How to Avoid the “No Practice Needed” Trope

The protagonist gains a new skill, either in magic or combat, and is immediately an expert without any training. Sound…


Pitfalls of the Chosen One Trope

Avoid these common mistakes with the Chosen One trope to keep your characters fresh.


Don’t Leave Your Female Characters in the Fridge

When female characters die, avoid fridging them and make their deaths matter.


Marveling at Enneagram Nine to Write Better Characters

Learn from Hawkeye about how to use the Enneagram Nine to create a character arc.


Marveling at Enneagram Seven to Write Better Characters

Learn from Marvel's Star-Lord about how to use Enneagram Seven to create a character arc.


Marveling at Enneagram Six to Write Better Characters

Learn from Marvel's Black Widow about how to use Enneagram Six to create a character arc.


How to Write an Effective Action Scene

The two keys you need to write fast-paced action scenes.


5 Tips for Writing an Unlikeable Protagonist (According to Final Space)

How do you make an unlikeable protagonist likeable? Just ask Gary Goodspeed.


How to Kill Your Darlings

How to craft a stronger work by getting rid of the elements that don't serve a purpose.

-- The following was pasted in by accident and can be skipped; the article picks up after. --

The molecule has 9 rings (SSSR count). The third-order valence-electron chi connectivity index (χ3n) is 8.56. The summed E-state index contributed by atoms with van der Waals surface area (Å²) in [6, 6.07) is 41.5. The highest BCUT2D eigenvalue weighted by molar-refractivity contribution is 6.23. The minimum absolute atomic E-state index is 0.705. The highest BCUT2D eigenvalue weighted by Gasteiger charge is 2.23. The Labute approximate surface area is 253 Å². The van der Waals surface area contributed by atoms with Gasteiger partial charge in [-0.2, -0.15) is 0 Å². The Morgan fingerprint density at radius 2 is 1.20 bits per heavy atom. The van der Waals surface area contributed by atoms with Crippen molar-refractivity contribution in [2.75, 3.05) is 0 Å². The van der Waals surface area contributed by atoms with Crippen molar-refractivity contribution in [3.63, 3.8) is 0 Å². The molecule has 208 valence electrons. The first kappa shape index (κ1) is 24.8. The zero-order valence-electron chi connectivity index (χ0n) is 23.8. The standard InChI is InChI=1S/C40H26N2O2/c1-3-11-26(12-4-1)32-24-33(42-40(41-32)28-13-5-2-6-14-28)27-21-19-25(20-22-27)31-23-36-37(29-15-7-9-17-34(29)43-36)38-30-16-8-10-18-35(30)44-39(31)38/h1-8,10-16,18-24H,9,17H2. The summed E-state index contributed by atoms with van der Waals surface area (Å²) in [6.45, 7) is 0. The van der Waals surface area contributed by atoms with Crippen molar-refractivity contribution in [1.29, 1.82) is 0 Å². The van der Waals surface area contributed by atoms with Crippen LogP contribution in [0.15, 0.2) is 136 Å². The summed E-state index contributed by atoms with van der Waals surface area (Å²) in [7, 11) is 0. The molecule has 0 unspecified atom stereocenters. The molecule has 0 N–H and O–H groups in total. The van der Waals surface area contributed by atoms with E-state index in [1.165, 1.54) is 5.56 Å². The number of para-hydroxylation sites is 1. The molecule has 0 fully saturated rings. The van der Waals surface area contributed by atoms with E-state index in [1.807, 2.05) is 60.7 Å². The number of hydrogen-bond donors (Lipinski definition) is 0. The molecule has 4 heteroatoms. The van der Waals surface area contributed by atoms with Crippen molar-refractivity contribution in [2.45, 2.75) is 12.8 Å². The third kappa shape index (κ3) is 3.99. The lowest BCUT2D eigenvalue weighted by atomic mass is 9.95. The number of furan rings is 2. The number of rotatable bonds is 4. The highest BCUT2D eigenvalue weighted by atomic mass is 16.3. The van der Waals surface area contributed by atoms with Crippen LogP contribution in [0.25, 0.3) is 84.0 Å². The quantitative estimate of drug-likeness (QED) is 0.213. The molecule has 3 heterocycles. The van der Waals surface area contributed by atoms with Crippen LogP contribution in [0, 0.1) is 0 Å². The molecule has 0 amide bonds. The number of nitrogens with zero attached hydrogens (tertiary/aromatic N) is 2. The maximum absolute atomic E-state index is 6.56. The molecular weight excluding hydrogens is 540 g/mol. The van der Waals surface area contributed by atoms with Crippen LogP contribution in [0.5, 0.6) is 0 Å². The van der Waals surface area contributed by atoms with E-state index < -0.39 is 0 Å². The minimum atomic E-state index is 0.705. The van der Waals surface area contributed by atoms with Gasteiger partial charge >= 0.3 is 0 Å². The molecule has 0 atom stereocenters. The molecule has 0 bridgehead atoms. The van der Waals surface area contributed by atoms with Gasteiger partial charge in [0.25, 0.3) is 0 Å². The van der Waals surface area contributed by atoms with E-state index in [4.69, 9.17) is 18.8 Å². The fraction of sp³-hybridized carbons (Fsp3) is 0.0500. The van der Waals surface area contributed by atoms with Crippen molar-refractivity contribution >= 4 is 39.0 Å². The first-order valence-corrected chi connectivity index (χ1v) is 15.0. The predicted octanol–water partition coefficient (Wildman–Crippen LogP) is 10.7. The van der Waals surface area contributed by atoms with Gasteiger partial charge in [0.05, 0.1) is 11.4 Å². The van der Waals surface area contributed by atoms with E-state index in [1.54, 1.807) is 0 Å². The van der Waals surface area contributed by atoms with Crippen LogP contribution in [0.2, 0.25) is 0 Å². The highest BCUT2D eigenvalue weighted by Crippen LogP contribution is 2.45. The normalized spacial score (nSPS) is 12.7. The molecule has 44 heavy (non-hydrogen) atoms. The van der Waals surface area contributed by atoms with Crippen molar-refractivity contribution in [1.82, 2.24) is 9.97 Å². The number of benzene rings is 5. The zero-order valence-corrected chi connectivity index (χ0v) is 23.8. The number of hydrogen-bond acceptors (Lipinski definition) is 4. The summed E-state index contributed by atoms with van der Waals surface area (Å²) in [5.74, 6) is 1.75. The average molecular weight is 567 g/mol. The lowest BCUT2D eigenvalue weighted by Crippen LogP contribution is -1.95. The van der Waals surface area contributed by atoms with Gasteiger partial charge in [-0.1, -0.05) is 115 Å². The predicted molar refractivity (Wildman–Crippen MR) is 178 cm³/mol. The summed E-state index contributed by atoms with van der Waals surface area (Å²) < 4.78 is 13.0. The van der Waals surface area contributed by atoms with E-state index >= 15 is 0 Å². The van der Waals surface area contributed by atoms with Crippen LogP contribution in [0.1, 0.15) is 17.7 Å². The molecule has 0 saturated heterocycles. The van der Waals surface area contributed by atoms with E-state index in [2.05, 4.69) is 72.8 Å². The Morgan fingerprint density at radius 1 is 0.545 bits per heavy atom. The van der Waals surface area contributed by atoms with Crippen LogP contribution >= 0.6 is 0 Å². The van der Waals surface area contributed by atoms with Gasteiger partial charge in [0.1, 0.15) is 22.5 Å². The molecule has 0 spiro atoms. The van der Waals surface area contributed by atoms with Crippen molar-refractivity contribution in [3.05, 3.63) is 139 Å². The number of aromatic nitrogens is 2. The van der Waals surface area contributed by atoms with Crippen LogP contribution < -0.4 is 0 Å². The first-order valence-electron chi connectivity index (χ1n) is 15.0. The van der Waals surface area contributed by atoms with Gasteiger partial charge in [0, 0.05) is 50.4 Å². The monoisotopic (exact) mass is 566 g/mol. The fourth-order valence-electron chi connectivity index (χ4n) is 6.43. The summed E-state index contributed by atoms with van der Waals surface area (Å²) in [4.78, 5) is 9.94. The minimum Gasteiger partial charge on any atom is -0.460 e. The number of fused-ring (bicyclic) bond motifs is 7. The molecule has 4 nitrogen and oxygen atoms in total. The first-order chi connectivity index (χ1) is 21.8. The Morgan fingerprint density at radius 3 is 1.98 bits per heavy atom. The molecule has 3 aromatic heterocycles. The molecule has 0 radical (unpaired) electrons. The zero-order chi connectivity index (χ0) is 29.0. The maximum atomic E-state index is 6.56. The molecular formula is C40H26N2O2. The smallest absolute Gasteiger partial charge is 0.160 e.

Marveling at Enneagram Five to Write Better Characters

Learn from Marvel's Hulk about how to use Enneagram Five to create a character arc.


Marveling at Enneagram Four to Write Better Characters

Learn from Marvel's Loki about how to use Enneagram Four to create a character arc.


How to Incorporate Mythology into your Fiction

Want to include allusions to your favourite myths in your novel? Here are three ways to do it.


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Anyone in the #WritingCommunity write short stories, flash fiction, or poetry? I'm an editor for a literary magazine & we're always on the lookout for new writers & poets. Come on down! Send me your stuff. I'd love to read it.

Our publicists' biggest tip for breaking through writer's block: give yourself permission to write badly.

It's okay for first drafts to be rough, messy, even (dare we say it) bad! Get out of your head, don't be paralyzed by perfectionism. After all, you can't edit a blank page.

@mythosandink To me "said" or "asked" & the like are my preferred tags when I write & also when I read. They tend to be almost invisible, a quiet way of keeping straight who is speaking without slowing the flow. Overuse of fancier tags is, again to me as a reader, annoying & distracting.

A common piece of writing advice is to use simple dialogue tags like "said" or "asked" most of the time, and only rarely switch them out for fancier terms like "exclaimed" or "shrieked".

Do you agree with this? Or are you team spicy-speaker-tags?

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